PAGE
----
What an Island Can Do
Mark Miller is my favourite writer so I was naturally really looking forward to this series. I have however not managed to find time to review any of the issues so far, but am doing so now. The reviews will be done as if I've not read any of the issues preceding them, letting the story and development until then speak for itself.
In 1932 Sheldon Sampson had a dream about an island, leading a team their. They would return as superheroes, and now in the present they hope that their children will follow in their footsteps.
This was a fantastic issue, and although it wasn't quite as good as I hoped it would be it was a brilliant start for the series. Mark Millar did an amazing job of creating this new world, and introducing all the characters, whilst keeping the gritty style that he usually does. Millar also added a lot of drama and suspense in this issue, also having some exciting moments as well. It was however at certain points slightly slow, but that's expected from an opening issue, especially when it's introducing a brand new set of characters. Millar did however also produce some brilliant dialogue in this issue, with the character interaction adding a lot of depth and tone to the story.
The artwork in this issue was however simply phenomenal, and Frank Quitely did an outstanding job. The detail of Quitely's art was simply amazing, being very consistent throughout. The layout of Quitely's artwork was also brilliant, as although not the most unique style, with the backgrounds also being a bit plain for most of the issue, it still managed to add a lot of depth, also giving more drama as well. Quitely also did a superb job of showing the characters facial expressions and emotions throughout this issue, as although some of the expressions were slightly awkward looking, it added more drama and suspense to the rest of the issue, also making the story feel more realistic.
This issue would start 81 years in the past, with one of the main characters in the series Sheldon Sampson having a dream about an island, and leading a group of people their, with them returning with superpowers. I was very happy that Millar added this sequence to the issue, as it showed how all these characters got their powers. At the same time the transition between this sequence and the present wasn't one of the smoothest that I've ever seen. I did however enjoy the contrast in styles between this sequence and the present though, as it added a bit of variety to the issue.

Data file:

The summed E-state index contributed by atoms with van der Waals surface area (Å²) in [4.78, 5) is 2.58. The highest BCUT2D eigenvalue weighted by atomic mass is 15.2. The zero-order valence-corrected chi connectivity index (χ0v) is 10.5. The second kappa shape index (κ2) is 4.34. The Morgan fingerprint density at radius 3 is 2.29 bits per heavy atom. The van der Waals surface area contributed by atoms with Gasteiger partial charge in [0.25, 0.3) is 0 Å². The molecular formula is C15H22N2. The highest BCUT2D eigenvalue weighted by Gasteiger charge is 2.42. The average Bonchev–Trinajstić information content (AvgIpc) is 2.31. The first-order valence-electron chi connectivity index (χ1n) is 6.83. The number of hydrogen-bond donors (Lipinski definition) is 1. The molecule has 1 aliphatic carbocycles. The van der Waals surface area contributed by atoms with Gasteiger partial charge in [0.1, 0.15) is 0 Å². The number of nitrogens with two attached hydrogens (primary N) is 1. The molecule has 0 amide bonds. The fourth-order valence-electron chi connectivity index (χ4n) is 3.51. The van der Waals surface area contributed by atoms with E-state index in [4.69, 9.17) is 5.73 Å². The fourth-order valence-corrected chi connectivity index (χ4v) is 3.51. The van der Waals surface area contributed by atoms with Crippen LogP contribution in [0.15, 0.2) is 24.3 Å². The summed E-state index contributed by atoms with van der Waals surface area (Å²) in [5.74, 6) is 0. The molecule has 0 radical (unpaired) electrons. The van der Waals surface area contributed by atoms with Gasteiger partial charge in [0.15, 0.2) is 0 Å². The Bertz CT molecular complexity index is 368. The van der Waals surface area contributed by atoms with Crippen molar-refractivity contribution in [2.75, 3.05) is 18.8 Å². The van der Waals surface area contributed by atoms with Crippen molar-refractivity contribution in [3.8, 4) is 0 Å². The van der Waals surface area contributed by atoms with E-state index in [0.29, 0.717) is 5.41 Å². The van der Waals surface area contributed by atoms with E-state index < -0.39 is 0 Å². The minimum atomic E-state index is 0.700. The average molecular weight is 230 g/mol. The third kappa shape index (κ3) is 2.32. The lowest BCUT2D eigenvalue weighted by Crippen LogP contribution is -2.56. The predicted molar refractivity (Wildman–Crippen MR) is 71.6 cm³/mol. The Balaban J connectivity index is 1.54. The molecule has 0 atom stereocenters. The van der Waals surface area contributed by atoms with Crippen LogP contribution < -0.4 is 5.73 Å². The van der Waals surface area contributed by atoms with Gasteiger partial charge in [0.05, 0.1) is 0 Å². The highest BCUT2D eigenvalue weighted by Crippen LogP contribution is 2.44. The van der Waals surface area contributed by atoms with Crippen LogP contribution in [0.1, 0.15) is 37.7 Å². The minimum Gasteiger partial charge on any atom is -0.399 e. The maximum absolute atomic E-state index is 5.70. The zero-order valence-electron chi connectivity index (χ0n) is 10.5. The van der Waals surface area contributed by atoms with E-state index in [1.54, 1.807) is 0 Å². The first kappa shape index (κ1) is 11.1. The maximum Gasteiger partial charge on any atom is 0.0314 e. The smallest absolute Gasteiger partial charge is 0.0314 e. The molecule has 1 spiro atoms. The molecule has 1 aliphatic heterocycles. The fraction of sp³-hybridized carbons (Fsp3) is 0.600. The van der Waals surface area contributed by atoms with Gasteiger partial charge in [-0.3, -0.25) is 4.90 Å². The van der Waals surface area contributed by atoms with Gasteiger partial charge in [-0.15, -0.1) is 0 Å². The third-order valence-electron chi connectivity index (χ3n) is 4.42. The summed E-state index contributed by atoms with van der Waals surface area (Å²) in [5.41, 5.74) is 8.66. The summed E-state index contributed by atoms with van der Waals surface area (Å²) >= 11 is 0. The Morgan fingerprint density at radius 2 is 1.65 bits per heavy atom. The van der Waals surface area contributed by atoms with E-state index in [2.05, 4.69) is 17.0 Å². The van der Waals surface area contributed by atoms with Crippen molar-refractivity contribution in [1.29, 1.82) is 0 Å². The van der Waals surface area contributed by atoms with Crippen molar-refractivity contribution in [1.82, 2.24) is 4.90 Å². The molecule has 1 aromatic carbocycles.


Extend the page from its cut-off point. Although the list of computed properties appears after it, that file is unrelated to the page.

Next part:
The issue would quickly move to the present, showing Sheldon's children Brandon and Chloe. They would also have superpowers, though unlike their parents they didn't seem as eager to become superheroes. This part of the issue would also show the why Millar's work is for mature readers, being gritty and having some suggestive dialogue. It was however the dialogue as a whole that made these sequences as dramatic as they were, also helping to give the tone and atmosphere that this issue needed.
We'd also get to see how some superhero work during this issue, with Sheldon, now being called Utopian, his wife undefined Grace, his brother Walter and other heroes battling a villain called Blackstar. Now apart from this being a very exciting sequence, it would also show how much these characters have changed from the opening sequence. I especially enjoyed the interaction between Utopian and Walter, and how much they differed in opinion, with this adding yet more drama and suspense to the issue, as well as more depth as well. I also found their superhero costumes to be very interesting, as although not as slick as the Marvel or DC heroes, they had a very unique style to them.
This was a brilliant start to the series, as although not quite as good as I initially hoped it would be, it introduced the characters and the situation of this world perfectly, having some very dramatic moments throughout. The character interaction was also amazing, with some suspenseful moments as well. Due to all this, as well as the fact that Frank Quitely's on the artwork makes this easy to recommend.